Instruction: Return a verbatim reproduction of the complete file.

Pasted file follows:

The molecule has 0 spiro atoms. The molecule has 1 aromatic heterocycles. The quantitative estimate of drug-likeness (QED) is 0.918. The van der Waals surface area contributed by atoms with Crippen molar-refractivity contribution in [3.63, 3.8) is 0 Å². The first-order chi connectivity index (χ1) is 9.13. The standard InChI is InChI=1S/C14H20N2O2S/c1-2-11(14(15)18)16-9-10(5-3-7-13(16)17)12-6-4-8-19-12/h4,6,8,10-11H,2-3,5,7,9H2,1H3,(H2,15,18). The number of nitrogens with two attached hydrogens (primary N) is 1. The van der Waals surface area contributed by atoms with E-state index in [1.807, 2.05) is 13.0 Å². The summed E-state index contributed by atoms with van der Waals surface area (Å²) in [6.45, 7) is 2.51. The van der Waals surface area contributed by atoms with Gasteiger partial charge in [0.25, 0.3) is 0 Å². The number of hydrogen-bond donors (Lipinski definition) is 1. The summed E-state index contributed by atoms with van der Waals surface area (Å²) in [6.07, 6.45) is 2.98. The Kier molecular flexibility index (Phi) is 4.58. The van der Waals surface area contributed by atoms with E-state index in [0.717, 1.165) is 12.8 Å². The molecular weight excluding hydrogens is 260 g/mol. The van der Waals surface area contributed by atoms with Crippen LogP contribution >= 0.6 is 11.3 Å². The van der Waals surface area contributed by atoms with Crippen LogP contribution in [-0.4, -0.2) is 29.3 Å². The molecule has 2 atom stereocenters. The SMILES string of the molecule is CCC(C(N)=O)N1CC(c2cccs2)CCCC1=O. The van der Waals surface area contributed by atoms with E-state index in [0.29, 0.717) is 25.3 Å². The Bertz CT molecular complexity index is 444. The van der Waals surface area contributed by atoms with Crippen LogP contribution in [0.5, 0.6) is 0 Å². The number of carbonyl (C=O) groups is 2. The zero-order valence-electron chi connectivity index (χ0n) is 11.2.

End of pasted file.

The molecule has 0 spiro atoms. The molecule has 1 aromatic heterocycles. The quantitative estimate of drug-likeness (QED) is 0.918. The van der Waals surface area contributed by atoms with Crippen molar-refractivity contribution in [3.63, 3.8) is 0 Å². The first-order chi connectivity index (χ1) is 9.13. The standard InChI is InChI=1S/C14H20N2O2S/c1-2-11(14(15)18)16-9-10(5-3-7-13(16)17)12-6-4-8-19-12/h4,6,8,10-11H,2-3,5,7,9H2,1H3,(H2,15,18). The number of nitrogens with two attached hydrogens (primary N) is 1. The van der Waals surface area contributed by atoms with E-state index in [1.807, 2.05) is 13.0 Å². The summed E-state index contributed by atoms with van der Waals surface area (Å²) in [6.45, 7) is 2.51. The van der Waals surface area contributed by atoms with Gasteiger partial charge in [0.25, 0.3) is 0 Å². The number of hydrogen-bond donors (Lipinski definition) is 1. The summed E-state index contributed by atoms with van der Waals surface area (Å²) in [6.07, 6.45) is 2.98. The Kier molecular flexibility index (Phi) is 4.58. The van der Waals surface area contributed by atoms with E-state index in [0.717, 1.165) is 12.8 Å². The molecular weight excluding hydrogens is 260 g/mol. The van der Waals surface area contributed by atoms with Crippen LogP contribution >= 0.6 is 11.3 Å². The van der Waals surface area contributed by atoms with Crippen LogP contribution in [-0.4, -0.2) is 29.3 Å². The molecule has 2 atom stereocenters. The SMILES string of the molecule is CCC(C(N)=O)N1CC(c2cccs2)CCCC1=O. The van der Waals surface area contributed by atoms with E-state index in [0.29, 0.717) is 25.3 Å². The Bertz CT molecular complexity index is 444. The van der Waals surface area contributed by atoms with Crippen LogP contribution in [0.5, 0.6) is 0 Å². The number of carbonyl (C=O) groups is 2. The zero-order valence-electron chi connectivity index (χ0n) is 11.2.